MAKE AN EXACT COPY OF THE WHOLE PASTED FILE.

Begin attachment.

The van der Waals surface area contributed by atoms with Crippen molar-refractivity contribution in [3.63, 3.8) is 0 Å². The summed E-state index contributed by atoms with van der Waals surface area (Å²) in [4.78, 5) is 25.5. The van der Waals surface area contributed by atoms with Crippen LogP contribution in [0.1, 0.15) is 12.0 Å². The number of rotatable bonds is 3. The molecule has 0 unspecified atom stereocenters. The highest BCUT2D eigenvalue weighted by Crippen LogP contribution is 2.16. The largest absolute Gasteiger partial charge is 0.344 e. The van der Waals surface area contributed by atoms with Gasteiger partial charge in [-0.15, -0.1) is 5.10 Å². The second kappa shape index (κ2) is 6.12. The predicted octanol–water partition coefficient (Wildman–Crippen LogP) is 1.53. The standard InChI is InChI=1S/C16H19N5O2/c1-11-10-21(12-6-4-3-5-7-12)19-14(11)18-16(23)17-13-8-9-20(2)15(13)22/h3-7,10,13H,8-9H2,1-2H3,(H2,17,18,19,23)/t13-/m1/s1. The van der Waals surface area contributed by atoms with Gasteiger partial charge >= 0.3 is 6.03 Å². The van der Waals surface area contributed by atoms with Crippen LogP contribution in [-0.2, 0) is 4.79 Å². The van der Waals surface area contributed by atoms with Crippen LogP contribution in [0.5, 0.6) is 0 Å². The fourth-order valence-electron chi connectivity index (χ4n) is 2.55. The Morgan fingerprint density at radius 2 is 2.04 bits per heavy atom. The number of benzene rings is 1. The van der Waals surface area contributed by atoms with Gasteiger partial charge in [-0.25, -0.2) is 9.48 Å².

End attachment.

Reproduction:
The van der Waals surface area contributed by atoms with Crippen molar-refractivity contribution in [3.63, 3.8) is 0 Å². The summed E-state index contributed by atoms with van der Waals surface area (Å²) in [4.78, 5) is 25.5. The van der Waals surface area contributed by atoms with Crippen LogP contribution in [0.1, 0.15) is 12.0 Å². The number of rotatable bonds is 3. The molecule has 0 unspecified atom stereocenters. The highest BCUT2D eigenvalue weighted by Crippen LogP contribution is 2.16. The largest absolute Gasteiger partial charge is 0.344 e. The van der Waals surface area contributed by atoms with Gasteiger partial charge in [-0.15, -0.1) is 5.10 Å². The second kappa shape index (κ2) is 6.12. The predicted octanol–water partition coefficient (Wildman–Crippen LogP) is 1.53. The standard InChI is InChI=1S/C16H19N5O2/c1-11-10-21(12-6-4-3-5-7-12)19-14(11)18-16(23)17-13-8-9-20(2)15(13)22/h3-7,10,13H,8-9H2,1-2H3,(H2,17,18,19,23)/t13-/m1/s1. The van der Waals surface area contributed by atoms with Gasteiger partial charge >= 0.3 is 6.03 Å². The van der Waals surface area contributed by atoms with Crippen LogP contribution in [-0.2, 0) is 4.79 Å². The van der Waals surface area contributed by atoms with Crippen LogP contribution in [0.5, 0.6) is 0 Å². The fourth-order valence-electron chi connectivity index (χ4n) is 2.55. The Morgan fingerprint density at radius 2 is 2.04 bits per heavy atom. The number of benzene rings is 1. The van der Waals surface area contributed by atoms with Gasteiger partial charge in [-0.25, -0.2) is 9.48 Å².